When I went to the Farmers Market on the Saturday before Christmas, part of my goal was to obtain a Christmas roast for our Christmas dinner, we still have Thanksgiving turkey in the freezer. The vendor apologized that his abattoir had not gotten his latest beef back to him, but he expected to pick it up on Monday. He made a stop on his way home and let me buy a 3 pound rib roast. It was a much more expensive cut than I would usually purchase and wanted it to be cooked perfectly. When we have family here or that we can visit with, we usually have Italian food at Daughter’s on Christmas Eve, and Turkey, ham, and all the sides on Christmas day here. As a younger married, I would prepare either Thanksgiving or Christmas dinner, my Dad doing the other and extended family gathered. The Christmas dinner was always on Christmas eve and we grazed on left overs and other goodies on Christmas Day. Traditionally, I make Huevos Rancheros for hubby on Christmas and New Years Day mornings. Because it was just the two of us, I did prepare the breakfast then later in the day, prepared the roast that I had seasoned the day before. It was perfect and delicious. We have eaten about half of it over two days, the other half frozen to be pulled out in a week or so and enjoyed again.

We woke to a white Christmas with continued snow showers all day. Gifts had been exchanged with our children and grand children via distanced meetings or mail. We celebrated with just the two of us. My gifts included items lovingly chosen based on my interests, fiber to spin, a Jumbo flyer for my wheel, a travel Lazy Kate, a leather tooled pocket notebook cover, counter top herb garden with grow light, hand made pottery planter made by DIL and bee barn from them as well, wool socks and a wool tee shirt to keep me warm. It was a calm, lazy day filled with too much food, but no in person family except hubby.

My December spinning got side tracked when I started knitting the Peacock shawl, but I still finished with plenty for the challenge.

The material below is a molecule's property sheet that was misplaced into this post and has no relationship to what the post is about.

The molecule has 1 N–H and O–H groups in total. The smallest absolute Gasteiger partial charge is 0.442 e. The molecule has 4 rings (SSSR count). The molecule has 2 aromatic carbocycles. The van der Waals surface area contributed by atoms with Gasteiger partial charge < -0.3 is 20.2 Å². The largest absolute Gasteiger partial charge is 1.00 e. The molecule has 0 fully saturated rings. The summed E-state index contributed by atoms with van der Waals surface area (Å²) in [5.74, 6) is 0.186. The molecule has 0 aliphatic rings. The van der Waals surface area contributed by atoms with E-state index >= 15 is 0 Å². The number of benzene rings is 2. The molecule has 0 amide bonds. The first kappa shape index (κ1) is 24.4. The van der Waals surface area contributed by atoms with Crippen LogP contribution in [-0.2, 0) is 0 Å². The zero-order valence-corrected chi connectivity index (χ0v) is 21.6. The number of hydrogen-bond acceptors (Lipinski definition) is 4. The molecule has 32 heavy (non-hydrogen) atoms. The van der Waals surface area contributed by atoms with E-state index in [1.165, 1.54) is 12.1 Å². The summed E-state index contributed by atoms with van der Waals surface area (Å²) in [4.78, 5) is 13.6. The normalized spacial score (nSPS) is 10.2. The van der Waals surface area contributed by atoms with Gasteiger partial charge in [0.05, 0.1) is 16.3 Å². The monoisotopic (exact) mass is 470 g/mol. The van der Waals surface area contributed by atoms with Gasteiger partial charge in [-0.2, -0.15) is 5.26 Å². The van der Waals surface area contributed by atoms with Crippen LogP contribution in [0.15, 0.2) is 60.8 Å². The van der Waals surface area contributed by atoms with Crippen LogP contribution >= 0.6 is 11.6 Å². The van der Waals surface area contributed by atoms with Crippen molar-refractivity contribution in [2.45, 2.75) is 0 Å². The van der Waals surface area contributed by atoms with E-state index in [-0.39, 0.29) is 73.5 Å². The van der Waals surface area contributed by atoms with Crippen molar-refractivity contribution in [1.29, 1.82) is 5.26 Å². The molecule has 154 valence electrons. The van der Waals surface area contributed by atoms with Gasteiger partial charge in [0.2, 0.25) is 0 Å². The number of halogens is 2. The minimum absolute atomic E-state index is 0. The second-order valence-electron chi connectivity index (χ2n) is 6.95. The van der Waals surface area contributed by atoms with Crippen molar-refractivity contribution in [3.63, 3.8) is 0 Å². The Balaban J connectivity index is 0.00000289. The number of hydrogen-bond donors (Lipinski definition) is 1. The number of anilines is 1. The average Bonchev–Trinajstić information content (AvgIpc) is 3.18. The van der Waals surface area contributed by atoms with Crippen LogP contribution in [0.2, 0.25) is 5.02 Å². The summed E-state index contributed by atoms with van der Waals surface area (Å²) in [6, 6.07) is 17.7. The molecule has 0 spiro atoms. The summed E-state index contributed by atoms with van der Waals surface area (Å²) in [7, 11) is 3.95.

Yesterday was spent plying yarn, the “Redbud” ended up about 450 yards of light fingering weight and the Jacob (the gray) is this month’s and last month’s plied together to about 115 yards of light fingering weight.

The fiber hubby gave me is the left of this photo and will be the breed I begin my January challenges with, both the “Something New” challenge and a Breed Blanket.

After several frigid icy days, the sun is out and the snow and ice are melting, the temperature finally above 40 degrees, so we ventured out to take a walk, figuring the paved rail grade being the safest path. For the most part it was clear or wet, but there were some areas like this below.

Some of the areas that looked wet were black ice, but it was good to get out and stretch our legs and get some fresh air.

I have about half an ounce of yarn left before I have to use the rest to do the picot bind off. I’m hoping it is enough to finish the repeat I am on.

I’m very pleased with how the gradient blends until it gets to the purples and the gradient isn’t as subtle there, almost like the purples were reversed, but I spun this yarn on spindles and was very careful to keep them in the order they came off the braid. It is still a pretty shawl. Once finished, washed and blocked, it will go in my shop.

I hope you had a safe Christmas and will have a safe New Year.